Georgia Tech opens with three non-conference games against Western Carolina, at MTSU, and Kansas.
The Yellow Jackets get North Carolina, Clemson, and Virginia Tech all at home in Bobby Dodd Stadium. All three teams will have a new quarterback under center this Fall.
Quick Hits: Bronco, Dave Brandon, Cut, Willie-T, Dan Disch
Bronco Mendenhall is looking forward to coordinating the BYU defense again: "I am (excited), just because it allows me to work more intimately with at least a portion of our players. I get to see a lot of players on a daily basis, usually handling things that they're struggling with or providing counseling or support.”
“What I really enjoyed last year was having the chance to actually be able to instruct and teach again. I love to teach, and one of the things that directed me toward being a coach is that I love the teaching. Coaching is nothing but teaching and teaching is service-oriented. That's based on love and caring for whomever you're teaching and have stewardship over."
Wyoming offensive coordinator Dave Brandon talks about meshing with Dave Christiansen’s offensive philosophy: "Now, basically, the offense we ran at Bowling Green, Dave's running here. It'll be fun to get that cranking again."
"We're not far off. We're going to need a quarterback, but there are some very skilled players. We've got more speed, the offensive line is getting bigger and stronger. The kids understand the system, the coaches have been in it ... so I think that's all positive."
David Cutcliffe says Duke will be “younger” : "I don't know how we found a way to do it, but we're younger than we were last year."
Western Kentucky head coach Willie Taggart talks about offensive coordinator / wide receiver coach Zach Azzanni’s role: "(Azzanni) knew coming in that we were going to run our offense, but we wanted to enhance it. I'm all for new suggestions and doing things new ways, but one thing I didn't want is for our guys to have a lot of new learning. I wanted them to continue getting better. He's bought into it."
Southern Miss defensive coordinator Dan Disch says his defense has been average at picking up the new system: "It's a matter of keeping focused and trying to improve. I think they've done a pretty good job of picking it up. We've thrown a lot at them. I think they're enjoying trying to do a lot of different things. I'd give them a C+ or a B- on picking it up. We've only had five or six practices and we've still got seven or eight to go. If they can improve from this point forward, it'll be a successful spring."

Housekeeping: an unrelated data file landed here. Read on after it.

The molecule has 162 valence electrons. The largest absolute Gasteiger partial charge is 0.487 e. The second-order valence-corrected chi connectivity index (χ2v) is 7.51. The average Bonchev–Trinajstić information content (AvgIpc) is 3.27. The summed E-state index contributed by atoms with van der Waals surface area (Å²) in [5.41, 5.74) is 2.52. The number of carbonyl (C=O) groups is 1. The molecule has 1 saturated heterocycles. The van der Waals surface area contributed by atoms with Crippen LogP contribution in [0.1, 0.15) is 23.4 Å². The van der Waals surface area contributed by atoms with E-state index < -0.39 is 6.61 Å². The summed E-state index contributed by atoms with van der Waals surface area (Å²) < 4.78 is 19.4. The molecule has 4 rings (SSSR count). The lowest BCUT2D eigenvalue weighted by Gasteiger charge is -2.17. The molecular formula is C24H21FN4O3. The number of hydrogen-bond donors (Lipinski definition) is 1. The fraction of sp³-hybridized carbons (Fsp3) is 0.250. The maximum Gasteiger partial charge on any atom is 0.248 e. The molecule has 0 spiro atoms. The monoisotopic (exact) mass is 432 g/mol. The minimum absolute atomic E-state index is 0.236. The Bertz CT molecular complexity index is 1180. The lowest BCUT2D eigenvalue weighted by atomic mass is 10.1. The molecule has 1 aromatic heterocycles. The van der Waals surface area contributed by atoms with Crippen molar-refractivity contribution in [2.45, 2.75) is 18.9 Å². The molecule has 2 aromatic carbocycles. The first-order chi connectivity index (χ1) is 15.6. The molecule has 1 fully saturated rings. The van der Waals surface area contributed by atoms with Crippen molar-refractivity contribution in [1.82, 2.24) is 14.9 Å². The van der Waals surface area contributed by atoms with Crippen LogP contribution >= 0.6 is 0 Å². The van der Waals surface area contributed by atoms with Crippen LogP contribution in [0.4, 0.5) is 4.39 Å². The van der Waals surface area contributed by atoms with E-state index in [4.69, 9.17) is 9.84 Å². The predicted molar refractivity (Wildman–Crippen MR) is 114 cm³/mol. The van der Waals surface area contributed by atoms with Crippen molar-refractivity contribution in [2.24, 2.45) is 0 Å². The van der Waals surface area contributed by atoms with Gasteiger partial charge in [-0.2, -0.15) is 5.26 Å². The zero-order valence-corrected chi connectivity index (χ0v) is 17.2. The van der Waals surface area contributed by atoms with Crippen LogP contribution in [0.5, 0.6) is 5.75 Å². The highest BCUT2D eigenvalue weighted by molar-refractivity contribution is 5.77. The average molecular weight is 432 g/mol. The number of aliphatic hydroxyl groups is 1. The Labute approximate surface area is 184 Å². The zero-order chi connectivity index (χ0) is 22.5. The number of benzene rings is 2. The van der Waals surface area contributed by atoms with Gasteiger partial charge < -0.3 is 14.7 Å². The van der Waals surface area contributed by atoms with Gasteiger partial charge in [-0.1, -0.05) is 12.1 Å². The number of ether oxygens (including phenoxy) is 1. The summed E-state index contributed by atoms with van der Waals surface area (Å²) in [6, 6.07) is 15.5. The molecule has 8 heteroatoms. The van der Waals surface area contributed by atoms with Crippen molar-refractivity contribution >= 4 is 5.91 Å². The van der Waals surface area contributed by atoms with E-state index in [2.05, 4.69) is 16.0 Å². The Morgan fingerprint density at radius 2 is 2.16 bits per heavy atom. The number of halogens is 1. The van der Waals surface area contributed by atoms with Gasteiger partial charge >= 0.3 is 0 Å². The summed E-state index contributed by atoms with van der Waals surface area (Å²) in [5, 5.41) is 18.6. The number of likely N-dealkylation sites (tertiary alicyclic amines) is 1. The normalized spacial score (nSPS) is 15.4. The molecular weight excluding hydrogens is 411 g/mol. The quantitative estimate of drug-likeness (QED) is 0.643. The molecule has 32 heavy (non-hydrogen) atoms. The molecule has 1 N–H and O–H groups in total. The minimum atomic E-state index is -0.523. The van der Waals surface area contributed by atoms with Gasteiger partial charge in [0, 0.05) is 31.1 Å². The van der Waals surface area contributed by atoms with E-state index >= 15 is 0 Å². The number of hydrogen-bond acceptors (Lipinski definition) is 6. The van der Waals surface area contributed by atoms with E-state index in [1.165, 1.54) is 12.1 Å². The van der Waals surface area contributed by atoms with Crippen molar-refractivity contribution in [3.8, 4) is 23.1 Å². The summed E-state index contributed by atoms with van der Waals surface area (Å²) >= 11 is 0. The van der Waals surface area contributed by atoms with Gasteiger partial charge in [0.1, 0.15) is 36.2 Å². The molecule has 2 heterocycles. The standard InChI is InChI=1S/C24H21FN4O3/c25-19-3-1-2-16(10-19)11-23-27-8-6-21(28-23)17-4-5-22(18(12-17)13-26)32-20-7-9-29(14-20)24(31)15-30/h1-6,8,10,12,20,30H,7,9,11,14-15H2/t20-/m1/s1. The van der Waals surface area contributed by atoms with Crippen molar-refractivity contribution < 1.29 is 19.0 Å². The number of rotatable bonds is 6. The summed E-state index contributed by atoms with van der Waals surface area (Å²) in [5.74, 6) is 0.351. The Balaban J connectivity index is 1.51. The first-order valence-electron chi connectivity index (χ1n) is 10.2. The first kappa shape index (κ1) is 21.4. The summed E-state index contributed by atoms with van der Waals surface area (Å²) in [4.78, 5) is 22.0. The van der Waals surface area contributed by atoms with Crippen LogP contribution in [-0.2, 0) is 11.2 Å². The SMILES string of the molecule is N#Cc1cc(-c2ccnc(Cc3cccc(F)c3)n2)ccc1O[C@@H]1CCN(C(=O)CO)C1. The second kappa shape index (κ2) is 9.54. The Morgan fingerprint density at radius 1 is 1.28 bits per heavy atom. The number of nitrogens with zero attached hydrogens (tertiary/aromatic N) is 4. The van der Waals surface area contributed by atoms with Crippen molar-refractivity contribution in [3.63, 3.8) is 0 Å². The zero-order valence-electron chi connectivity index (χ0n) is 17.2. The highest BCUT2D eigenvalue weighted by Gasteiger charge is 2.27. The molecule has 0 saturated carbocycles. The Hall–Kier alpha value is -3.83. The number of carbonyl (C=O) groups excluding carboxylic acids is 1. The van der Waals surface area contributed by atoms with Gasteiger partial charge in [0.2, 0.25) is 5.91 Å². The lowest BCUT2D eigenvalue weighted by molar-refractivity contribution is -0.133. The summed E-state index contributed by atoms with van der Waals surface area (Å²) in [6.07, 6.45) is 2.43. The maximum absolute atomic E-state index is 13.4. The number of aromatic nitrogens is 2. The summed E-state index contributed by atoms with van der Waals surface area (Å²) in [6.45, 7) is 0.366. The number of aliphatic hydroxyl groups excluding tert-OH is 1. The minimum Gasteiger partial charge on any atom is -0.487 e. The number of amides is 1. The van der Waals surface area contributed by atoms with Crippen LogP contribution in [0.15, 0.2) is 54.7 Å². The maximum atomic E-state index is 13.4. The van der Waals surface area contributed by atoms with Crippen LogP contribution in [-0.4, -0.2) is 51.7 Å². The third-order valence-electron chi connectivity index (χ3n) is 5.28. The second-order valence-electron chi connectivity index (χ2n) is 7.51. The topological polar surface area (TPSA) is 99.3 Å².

Shocker: Jeff Tedford once again calling plays at Cal
Coming off a disappointing 5-7 season, Cal head coach Jeff Tedford has made the decision to take over the offense and play-calling once again.
In 2010, the Cal offense finished 90th in total offense and 73rd in scoring offense. Tedford, who had led Cal to seven consecutive bowl appearances before the 2010 season, decided to make a couple of staff changes during this off-season.
The offensive staff now features three new coaches. Former Oakland Raiders offensive line coach Jim Michalczik will serve as the offensive coordinator / offensive line coach. Former Colorado offensive coordinator Eric Kiesau will serve as the wide receivers coach / passing game coordinator and former Wyoming offensive coordinator Marcus Arroyo will coach the quarterbacks.
Spring practice starts today for the Bears.
Tedford told the San Francisco Chronicle, "We're going to take a different approach this spring. Our philosophy has always been to put in everything (offensively) in spring. To evaluate the quarterbacks properly, to see if physically they can play, we need to keep it fairly basic and let them play, so they're not locked up by the paralysis of overanalyzing everything."
As for the play-calling, Tedford said, "I did it the first three or four years here, then went back and forth. You've got to be all in or out, one of the two. There's got to be a role you play. You get to set things up, have a good feel for things."
Cal will open the season with Fresno State. The Bears then travel to Colorado before hosting Presbyterian College.
With the renovation to Memorial Stadium, Cal will play 5 home games at AT&T Park, home of the San Francisco Giants.
A briefcase arrives at Lane Kiffin's office
Everyone is trying to sell season tickets.
Of course, there are different ways to market your program and the season ticket package. At this time of year, the key is to get the attention of your fans. Get them to start thinking about renewals.
USC has certainly created a unique and simple way to get your attention about season tickets. The athletic department is running with the theme that Lane Kiffin likes his visor.